With the diners seated, a glitter-jacketed Johnny Weir comes out wearing leather shorts and riding Piper. She’s as happy as you’d expect a waitress being ridden like a hobby horse to be. Rachael asks Johnny Weir to shake, so he dances in a circle shaking his butt. I feel bad for her asking and for him obeying. Dean is so depressed about his tuna melt. “My dish sucks,” he moans. He ran out of cheese, so it doesn’t have enough cheese. Everyone eats it and agrees. There’s footage of a dozen people saying, “Where’s the cheese? It needed more cheese.” I love and respect tuna melts, but there is something distinctly American and depressing about a score of TV fans eating a free meal and flipping out over how their tuna sandwich only had a quarter pound of cheese. Chilli is overwhelmed by grilling burgers using Guy’s flatten-dome-steam method. “Where does the water go?” she asks no one. Dean ends up both cooking Chilli’s burgers and Johnny’s club. To distract from the slow service, Johnny roller-skates around the diner, which I agree is very distracting.
It’s time for Team Rachael to serve their three sandwiches, and Carnie is 100 percent Carnie. She goes looking for bread and knocks a hundred loaves all over the floor. She’s talking, constantly, to no one. She starts counting her bread slices and stacking and restacking them and she is so overwhelmed it’s like someone just poured out a giant jar of jelly beans all over the floor in front of Rain Man.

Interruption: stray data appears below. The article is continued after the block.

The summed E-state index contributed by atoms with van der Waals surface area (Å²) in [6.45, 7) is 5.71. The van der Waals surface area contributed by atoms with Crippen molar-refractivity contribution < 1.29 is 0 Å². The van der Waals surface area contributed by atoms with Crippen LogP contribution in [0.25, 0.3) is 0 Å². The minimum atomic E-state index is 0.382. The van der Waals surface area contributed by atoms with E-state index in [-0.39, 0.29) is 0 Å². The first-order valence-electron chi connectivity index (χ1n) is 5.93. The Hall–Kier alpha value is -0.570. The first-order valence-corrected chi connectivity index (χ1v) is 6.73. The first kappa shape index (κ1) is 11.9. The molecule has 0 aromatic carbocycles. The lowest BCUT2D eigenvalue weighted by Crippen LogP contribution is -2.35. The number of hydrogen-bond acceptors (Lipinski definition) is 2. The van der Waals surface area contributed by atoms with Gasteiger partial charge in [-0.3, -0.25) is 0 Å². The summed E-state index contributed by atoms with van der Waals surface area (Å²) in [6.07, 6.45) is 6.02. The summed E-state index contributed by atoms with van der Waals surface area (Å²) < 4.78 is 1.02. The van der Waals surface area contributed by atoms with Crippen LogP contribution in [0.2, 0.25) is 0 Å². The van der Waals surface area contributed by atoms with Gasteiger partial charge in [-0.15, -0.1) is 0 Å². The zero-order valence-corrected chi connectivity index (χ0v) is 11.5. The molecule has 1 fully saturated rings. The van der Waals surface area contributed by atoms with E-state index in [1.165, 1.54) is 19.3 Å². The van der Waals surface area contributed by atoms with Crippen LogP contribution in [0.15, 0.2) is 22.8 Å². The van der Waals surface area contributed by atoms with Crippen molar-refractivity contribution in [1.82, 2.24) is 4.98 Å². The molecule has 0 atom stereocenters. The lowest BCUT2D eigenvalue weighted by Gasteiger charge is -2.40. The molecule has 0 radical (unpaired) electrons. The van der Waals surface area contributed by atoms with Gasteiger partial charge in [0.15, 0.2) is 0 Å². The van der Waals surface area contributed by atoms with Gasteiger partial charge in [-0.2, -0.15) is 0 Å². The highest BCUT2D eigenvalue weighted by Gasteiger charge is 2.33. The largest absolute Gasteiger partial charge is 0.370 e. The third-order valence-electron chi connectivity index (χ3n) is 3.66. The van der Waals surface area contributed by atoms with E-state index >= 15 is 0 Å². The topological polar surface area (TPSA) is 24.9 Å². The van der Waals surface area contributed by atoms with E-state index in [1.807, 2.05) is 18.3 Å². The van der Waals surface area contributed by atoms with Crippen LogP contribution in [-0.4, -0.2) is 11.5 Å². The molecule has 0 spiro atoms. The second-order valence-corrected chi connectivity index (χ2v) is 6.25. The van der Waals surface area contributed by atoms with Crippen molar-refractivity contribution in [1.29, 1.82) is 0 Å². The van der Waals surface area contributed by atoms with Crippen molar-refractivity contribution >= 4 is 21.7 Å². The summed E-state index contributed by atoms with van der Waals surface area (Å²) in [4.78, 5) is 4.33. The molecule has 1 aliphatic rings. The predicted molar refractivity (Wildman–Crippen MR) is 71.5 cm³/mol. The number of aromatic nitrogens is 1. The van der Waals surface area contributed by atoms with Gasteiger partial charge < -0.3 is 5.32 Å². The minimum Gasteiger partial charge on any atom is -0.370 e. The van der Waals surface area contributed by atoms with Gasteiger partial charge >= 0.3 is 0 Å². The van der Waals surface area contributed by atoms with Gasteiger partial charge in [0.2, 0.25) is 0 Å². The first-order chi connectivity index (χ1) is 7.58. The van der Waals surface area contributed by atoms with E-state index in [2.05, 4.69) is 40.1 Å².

Kathy, being full of integrity and hocus-pocus, will not serve bitter vegan bacon on her grilled cheese club. “I’m not sending out food I don’t like,” she proclaims. She’s just sending out food she hopes her daughter will like, for no real reason. Hines, once he conquers his fear of the food processor, is a new man. He is pulsing bacon like it is his job, which at this very moment it is. “I don’t know what I’ve been doing my whole life without this food processor,” he says, which I think is also the famous last line from An Officer and a Gentleman.
Once service begins, Kathy puts on a front-of-house show by screaming. One of her main talents is yelling a lot. Carnie, as she stands in a diner preparing and serving food, says, “I feel like I’m actually in a diner serving!” Of course you are, Carnie, because this would be the lamest use of virtual reality ever. Hines burns himself over and over again, and he does not appreciate all the work he has to do. While Kathy is out screaming, he and Carnie are doing “the blood, sweat, and tears work.” Kathy’s seven-layer club sandwich is a challenge for Carnie to assemble. Anything over the number four and Carnie’s brain seems to shut down. The diners love Carnie’s tuna sandwich and Hines’s bacon-on-bacon burger, but they miss the bacon in Kathy’s club, and there is too much bread.